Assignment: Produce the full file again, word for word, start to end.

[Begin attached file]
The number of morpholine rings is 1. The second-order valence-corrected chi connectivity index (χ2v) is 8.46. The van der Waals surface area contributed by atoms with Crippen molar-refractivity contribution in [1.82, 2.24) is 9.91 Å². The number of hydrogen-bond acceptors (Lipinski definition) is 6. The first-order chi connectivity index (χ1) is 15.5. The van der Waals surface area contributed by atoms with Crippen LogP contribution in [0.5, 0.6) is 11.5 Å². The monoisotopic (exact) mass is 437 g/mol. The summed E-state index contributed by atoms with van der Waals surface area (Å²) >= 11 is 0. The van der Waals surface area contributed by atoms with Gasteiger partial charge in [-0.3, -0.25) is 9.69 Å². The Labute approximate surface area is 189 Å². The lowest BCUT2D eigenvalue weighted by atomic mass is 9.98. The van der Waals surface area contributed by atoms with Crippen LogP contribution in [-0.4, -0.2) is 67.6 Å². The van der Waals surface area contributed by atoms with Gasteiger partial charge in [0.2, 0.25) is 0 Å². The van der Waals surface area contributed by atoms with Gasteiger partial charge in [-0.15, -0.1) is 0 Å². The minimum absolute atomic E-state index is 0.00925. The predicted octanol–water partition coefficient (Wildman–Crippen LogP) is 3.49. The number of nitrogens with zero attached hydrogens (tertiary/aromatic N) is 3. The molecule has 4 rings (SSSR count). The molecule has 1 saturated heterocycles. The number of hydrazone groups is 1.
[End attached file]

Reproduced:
The number of morpholine rings is 1. The second-order valence-corrected chi connectivity index (χ2v) is 8.46. The van der Waals surface area contributed by atoms with Crippen molar-refractivity contribution in [1.82, 2.24) is 9.91 Å². The number of hydrogen-bond acceptors (Lipinski definition) is 6. The first-order chi connectivity index (χ1) is 15.5. The van der Waals surface area contributed by atoms with Crippen LogP contribution in [0.5, 0.6) is 11.5 Å². The monoisotopic (exact) mass is 437 g/mol. The summed E-state index contributed by atoms with van der Waals surface area (Å²) >= 11 is 0. The van der Waals surface area contributed by atoms with Gasteiger partial charge in [-0.3, -0.25) is 9.69 Å². The Labute approximate surface area is 189 Å². The lowest BCUT2D eigenvalue weighted by atomic mass is 9.98. The van der Waals surface area contributed by atoms with Crippen LogP contribution in [-0.4, -0.2) is 67.6 Å². The van der Waals surface area contributed by atoms with Gasteiger partial charge in [0.2, 0.25) is 0 Å². The van der Waals surface area contributed by atoms with Gasteiger partial charge in [-0.15, -0.1) is 0 Å². The minimum absolute atomic E-state index is 0.00925. The predicted octanol–water partition coefficient (Wildman–Crippen LogP) is 3.49. The number of nitrogens with zero attached hydrogens (tertiary/aromatic N) is 3. The molecule has 4 rings (SSSR count). The molecule has 1 saturated heterocycles. The number of hydrazone groups is 1.